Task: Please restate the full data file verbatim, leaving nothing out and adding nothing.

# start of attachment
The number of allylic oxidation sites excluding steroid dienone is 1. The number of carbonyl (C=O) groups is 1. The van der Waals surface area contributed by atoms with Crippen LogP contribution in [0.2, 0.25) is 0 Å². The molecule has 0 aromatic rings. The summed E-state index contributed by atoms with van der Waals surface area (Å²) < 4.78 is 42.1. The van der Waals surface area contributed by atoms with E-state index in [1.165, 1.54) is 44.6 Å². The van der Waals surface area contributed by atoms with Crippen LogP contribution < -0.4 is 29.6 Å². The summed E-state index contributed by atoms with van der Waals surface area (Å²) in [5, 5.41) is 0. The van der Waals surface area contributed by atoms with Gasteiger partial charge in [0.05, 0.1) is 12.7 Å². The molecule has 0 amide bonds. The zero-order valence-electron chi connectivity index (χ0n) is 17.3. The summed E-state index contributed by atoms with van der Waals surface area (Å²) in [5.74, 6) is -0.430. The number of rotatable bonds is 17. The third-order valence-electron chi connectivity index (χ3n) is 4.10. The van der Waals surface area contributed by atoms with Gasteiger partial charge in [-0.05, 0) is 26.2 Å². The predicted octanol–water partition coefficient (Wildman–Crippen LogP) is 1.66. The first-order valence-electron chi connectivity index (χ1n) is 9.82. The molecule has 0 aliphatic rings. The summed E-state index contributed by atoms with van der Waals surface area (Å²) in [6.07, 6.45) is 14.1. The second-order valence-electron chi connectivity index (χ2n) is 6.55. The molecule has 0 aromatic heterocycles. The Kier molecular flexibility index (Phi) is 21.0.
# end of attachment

The number of allylic oxidation sites excluding steroid dienone is 1. The number of carbonyl (C=O) groups is 1. The van der Waals surface area contributed by atoms with Crippen LogP contribution in [0.2, 0.25) is 0 Å². The molecule has 0 aromatic rings. The summed E-state index contributed by atoms with van der Waals surface area (Å²) < 4.78 is 42.1. The van der Waals surface area contributed by atoms with E-state index in [1.165, 1.54) is 44.6 Å². The van der Waals surface area contributed by atoms with Crippen LogP contribution < -0.4 is 29.6 Å². The summed E-state index contributed by atoms with van der Waals surface area (Å²) in [5, 5.41) is 0. The van der Waals surface area contributed by atoms with Gasteiger partial charge in [0.05, 0.1) is 12.7 Å². The molecule has 0 amide bonds. The zero-order valence-electron chi connectivity index (χ0n) is 17.3. The summed E-state index contributed by atoms with van der Waals surface area (Å²) in [5.74, 6) is -0.430. The number of rotatable bonds is 17. The third-order valence-electron chi connectivity index (χ3n) is 4.10. The van der Waals surface area contributed by atoms with Gasteiger partial charge in [-0.05, 0) is 26.2 Å². The predicted octanol–water partition coefficient (Wildman–Crippen LogP) is 1.66. The first-order valence-electron chi connectivity index (χ1n) is 9.82. The molecule has 0 aliphatic rings. The summed E-state index contributed by atoms with van der Waals surface area (Å²) in [6.07, 6.45) is 14.1. The second-order valence-electron chi connectivity index (χ2n) is 6.55. The molecule has 0 aromatic heterocycles. The Kier molecular flexibility index (Phi) is 21.0.